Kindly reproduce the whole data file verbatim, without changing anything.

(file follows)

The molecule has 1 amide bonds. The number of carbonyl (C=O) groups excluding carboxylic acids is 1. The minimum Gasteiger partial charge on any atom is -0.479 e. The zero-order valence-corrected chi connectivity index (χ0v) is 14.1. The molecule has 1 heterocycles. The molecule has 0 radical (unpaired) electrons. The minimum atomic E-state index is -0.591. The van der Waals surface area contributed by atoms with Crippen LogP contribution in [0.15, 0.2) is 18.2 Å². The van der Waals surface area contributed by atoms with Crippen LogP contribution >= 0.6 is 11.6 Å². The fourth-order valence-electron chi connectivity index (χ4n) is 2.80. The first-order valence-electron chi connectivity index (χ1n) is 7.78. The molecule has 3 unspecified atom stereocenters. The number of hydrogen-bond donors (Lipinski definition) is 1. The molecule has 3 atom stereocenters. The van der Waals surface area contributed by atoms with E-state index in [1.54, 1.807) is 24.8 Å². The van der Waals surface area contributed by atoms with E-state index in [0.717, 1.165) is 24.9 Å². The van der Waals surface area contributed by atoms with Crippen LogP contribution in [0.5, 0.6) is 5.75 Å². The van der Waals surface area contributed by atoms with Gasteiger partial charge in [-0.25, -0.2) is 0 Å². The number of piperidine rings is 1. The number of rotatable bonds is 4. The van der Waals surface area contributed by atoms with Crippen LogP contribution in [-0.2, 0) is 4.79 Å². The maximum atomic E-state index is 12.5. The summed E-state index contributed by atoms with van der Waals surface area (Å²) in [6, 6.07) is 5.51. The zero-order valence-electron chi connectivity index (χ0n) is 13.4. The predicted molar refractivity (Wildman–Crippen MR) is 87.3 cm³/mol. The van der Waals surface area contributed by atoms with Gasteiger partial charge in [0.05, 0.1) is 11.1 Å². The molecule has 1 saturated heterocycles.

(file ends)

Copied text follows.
The molecule has 1 amide bonds. The number of carbonyl (C=O) groups excluding carboxylic acids is 1. The minimum Gasteiger partial charge on any atom is -0.479 e. The zero-order valence-corrected chi connectivity index (χ0v) is 14.1. The molecule has 1 heterocycles. The molecule has 0 radical (unpaired) electrons. The minimum atomic E-state index is -0.591. The van der Waals surface area contributed by atoms with Crippen LogP contribution in [0.15, 0.2) is 18.2 Å². The van der Waals surface area contributed by atoms with Crippen LogP contribution >= 0.6 is 11.6 Å². The fourth-order valence-electron chi connectivity index (χ4n) is 2.80. The first-order valence-electron chi connectivity index (χ1n) is 7.78. The molecule has 3 unspecified atom stereocenters. The number of hydrogen-bond donors (Lipinski definition) is 1. The molecule has 3 atom stereocenters. The van der Waals surface area contributed by atoms with E-state index in [1.54, 1.807) is 24.8 Å². The van der Waals surface area contributed by atoms with E-state index in [0.717, 1.165) is 24.9 Å². The van der Waals surface area contributed by atoms with Crippen LogP contribution in [0.5, 0.6) is 5.75 Å². The van der Waals surface area contributed by atoms with Gasteiger partial charge in [-0.25, -0.2) is 0 Å². The number of piperidine rings is 1. The number of rotatable bonds is 4. The van der Waals surface area contributed by atoms with Crippen LogP contribution in [-0.2, 0) is 4.79 Å². The maximum atomic E-state index is 12.5. The summed E-state index contributed by atoms with van der Waals surface area (Å²) in [6, 6.07) is 5.51. The zero-order valence-electron chi connectivity index (χ0n) is 13.4. The predicted molar refractivity (Wildman–Crippen MR) is 87.3 cm³/mol. The van der Waals surface area contributed by atoms with Gasteiger partial charge in [0.05, 0.1) is 11.1 Å². The molecule has 1 saturated heterocycles.